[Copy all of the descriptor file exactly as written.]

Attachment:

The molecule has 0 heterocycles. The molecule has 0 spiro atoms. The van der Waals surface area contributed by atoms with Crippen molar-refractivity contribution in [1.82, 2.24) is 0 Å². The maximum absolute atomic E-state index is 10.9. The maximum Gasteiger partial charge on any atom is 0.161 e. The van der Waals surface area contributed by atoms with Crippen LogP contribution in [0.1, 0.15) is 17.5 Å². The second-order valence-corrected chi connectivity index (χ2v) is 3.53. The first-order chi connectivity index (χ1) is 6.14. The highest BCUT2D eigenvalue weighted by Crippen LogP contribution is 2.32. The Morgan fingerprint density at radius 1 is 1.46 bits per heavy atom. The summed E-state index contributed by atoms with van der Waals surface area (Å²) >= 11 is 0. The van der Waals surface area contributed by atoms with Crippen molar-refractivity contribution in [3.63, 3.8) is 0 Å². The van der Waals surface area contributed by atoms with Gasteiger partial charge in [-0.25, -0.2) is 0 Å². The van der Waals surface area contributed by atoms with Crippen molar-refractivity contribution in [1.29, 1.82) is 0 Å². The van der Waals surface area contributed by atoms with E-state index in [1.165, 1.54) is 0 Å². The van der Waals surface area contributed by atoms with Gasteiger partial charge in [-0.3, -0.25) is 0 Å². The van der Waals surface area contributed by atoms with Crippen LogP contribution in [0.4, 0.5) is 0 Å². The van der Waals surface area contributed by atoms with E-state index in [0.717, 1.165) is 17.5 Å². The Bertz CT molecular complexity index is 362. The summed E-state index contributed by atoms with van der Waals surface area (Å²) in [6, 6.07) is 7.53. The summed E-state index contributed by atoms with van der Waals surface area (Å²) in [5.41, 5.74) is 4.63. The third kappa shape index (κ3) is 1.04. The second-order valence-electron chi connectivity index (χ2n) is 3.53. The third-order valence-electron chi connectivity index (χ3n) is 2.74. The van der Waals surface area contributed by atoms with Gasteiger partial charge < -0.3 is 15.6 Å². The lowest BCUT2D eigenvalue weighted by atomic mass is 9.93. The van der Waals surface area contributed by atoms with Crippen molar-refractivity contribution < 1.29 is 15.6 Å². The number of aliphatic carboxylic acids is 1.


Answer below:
The molecule has 0 heterocycles. The molecule has 0 spiro atoms. The van der Waals surface area contributed by atoms with Crippen molar-refractivity contribution in [1.82, 2.24) is 0 Å². The maximum absolute atomic E-state index is 10.9. The maximum Gasteiger partial charge on any atom is 0.161 e. The van der Waals surface area contributed by atoms with Crippen LogP contribution in [0.1, 0.15) is 17.5 Å². The second-order valence-corrected chi connectivity index (χ2v) is 3.53. The first-order chi connectivity index (χ1) is 6.14. The highest BCUT2D eigenvalue weighted by Crippen LogP contribution is 2.32. The Morgan fingerprint density at radius 1 is 1.46 bits per heavy atom. The summed E-state index contributed by atoms with van der Waals surface area (Å²) >= 11 is 0. The van der Waals surface area contributed by atoms with Crippen molar-refractivity contribution in [3.63, 3.8) is 0 Å². The van der Waals surface area contributed by atoms with Gasteiger partial charge in [-0.25, -0.2) is 0 Å². The van der Waals surface area contributed by atoms with Crippen molar-refractivity contribution in [1.29, 1.82) is 0 Å². The van der Waals surface area contributed by atoms with E-state index in [1.165, 1.54) is 0 Å². The van der Waals surface area contributed by atoms with Gasteiger partial charge in [-0.3, -0.25) is 0 Å². The van der Waals surface area contributed by atoms with Crippen LogP contribution in [0.4, 0.5) is 0 Å². The van der Waals surface area contributed by atoms with E-state index in [0.717, 1.165) is 17.5 Å². The Bertz CT molecular complexity index is 362. The summed E-state index contributed by atoms with van der Waals surface area (Å²) in [6, 6.07) is 7.53. The summed E-state index contributed by atoms with van der Waals surface area (Å²) in [5.41, 5.74) is 4.63. The third kappa shape index (κ3) is 1.04. The second-order valence-electron chi connectivity index (χ2n) is 3.53. The third-order valence-electron chi connectivity index (χ3n) is 2.74. The van der Waals surface area contributed by atoms with Gasteiger partial charge < -0.3 is 15.6 Å². The lowest BCUT2D eigenvalue weighted by atomic mass is 9.93. The van der Waals surface area contributed by atoms with Crippen molar-refractivity contribution < 1.29 is 15.6 Å². The number of aliphatic carboxylic acids is 1.